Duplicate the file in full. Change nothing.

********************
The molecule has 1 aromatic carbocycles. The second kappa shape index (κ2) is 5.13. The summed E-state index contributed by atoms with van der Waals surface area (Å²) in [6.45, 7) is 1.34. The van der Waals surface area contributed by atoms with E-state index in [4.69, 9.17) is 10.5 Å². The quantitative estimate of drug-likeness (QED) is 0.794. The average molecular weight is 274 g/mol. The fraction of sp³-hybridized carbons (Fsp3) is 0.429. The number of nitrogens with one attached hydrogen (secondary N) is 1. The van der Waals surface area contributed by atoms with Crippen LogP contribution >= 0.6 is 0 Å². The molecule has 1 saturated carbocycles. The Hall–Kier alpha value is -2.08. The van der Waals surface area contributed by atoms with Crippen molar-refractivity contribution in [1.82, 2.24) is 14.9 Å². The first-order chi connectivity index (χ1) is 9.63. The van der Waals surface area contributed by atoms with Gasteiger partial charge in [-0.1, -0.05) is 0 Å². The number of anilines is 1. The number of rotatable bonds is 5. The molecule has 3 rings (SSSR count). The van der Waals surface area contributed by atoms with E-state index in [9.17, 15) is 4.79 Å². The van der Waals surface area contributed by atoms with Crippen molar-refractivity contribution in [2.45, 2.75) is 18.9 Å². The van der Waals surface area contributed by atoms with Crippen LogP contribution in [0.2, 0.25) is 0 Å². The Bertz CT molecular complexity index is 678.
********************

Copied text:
The molecule has 1 aromatic carbocycles. The second kappa shape index (κ2) is 5.13. The summed E-state index contributed by atoms with van der Waals surface area (Å²) in [6.45, 7) is 1.34. The van der Waals surface area contributed by atoms with E-state index in [4.69, 9.17) is 10.5 Å². The quantitative estimate of drug-likeness (QED) is 0.794. The average molecular weight is 274 g/mol. The fraction of sp³-hybridized carbons (Fsp3) is 0.429. The number of nitrogens with one attached hydrogen (secondary N) is 1. The van der Waals surface area contributed by atoms with Crippen LogP contribution >= 0.6 is 0 Å². The molecule has 1 saturated carbocycles. The Hall–Kier alpha value is -2.08. The van der Waals surface area contributed by atoms with Crippen molar-refractivity contribution in [1.82, 2.24) is 14.9 Å². The first-order chi connectivity index (χ1) is 9.63. The van der Waals surface area contributed by atoms with Gasteiger partial charge in [-0.1, -0.05) is 0 Å². The number of anilines is 1. The number of rotatable bonds is 5. The molecule has 3 rings (SSSR count). The van der Waals surface area contributed by atoms with E-state index in [9.17, 15) is 4.79 Å². The van der Waals surface area contributed by atoms with Crippen molar-refractivity contribution in [2.45, 2.75) is 18.9 Å². The van der Waals surface area contributed by atoms with Crippen LogP contribution in [0.2, 0.25) is 0 Å². The Bertz CT molecular complexity index is 678.